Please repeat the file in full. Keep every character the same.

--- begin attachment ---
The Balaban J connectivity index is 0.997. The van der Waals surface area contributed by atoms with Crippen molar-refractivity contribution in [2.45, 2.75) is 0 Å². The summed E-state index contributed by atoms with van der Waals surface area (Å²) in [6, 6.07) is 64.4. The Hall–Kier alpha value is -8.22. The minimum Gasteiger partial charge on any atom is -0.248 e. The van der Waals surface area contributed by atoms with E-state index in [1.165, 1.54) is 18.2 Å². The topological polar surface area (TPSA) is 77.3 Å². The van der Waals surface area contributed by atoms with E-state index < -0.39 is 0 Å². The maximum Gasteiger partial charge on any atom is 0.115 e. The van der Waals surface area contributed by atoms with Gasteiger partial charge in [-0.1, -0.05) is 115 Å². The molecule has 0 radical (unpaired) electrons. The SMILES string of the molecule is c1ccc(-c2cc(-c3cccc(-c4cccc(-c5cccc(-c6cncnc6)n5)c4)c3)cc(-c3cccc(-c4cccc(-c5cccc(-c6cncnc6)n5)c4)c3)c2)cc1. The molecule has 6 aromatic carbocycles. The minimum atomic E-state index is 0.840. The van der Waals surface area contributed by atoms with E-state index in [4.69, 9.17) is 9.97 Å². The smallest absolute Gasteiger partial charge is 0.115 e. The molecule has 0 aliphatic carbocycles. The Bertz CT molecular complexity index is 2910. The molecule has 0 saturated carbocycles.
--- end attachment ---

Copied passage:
The Balaban J connectivity index is 0.997. The van der Waals surface area contributed by atoms with Crippen molar-refractivity contribution in [2.45, 2.75) is 0 Å². The summed E-state index contributed by atoms with van der Waals surface area (Å²) in [6, 6.07) is 64.4. The Hall–Kier alpha value is -8.22. The minimum Gasteiger partial charge on any atom is -0.248 e. The van der Waals surface area contributed by atoms with E-state index in [1.165, 1.54) is 18.2 Å². The topological polar surface area (TPSA) is 77.3 Å². The van der Waals surface area contributed by atoms with E-state index < -0.39 is 0 Å². The maximum Gasteiger partial charge on any atom is 0.115 e. The van der Waals surface area contributed by atoms with Gasteiger partial charge in [-0.1, -0.05) is 115 Å². The molecule has 0 radical (unpaired) electrons. The SMILES string of the molecule is c1ccc(-c2cc(-c3cccc(-c4cccc(-c5cccc(-c6cncnc6)n5)c4)c3)cc(-c3cccc(-c4cccc(-c5cccc(-c6cncnc6)n5)c4)c3)c2)cc1. The molecule has 6 aromatic carbocycles. The minimum atomic E-state index is 0.840. The van der Waals surface area contributed by atoms with E-state index in [4.69, 9.17) is 9.97 Å². The smallest absolute Gasteiger partial charge is 0.115 e. The molecule has 0 aliphatic carbocycles. The Bertz CT molecular complexity index is 2910. The molecule has 0 saturated carbocycles.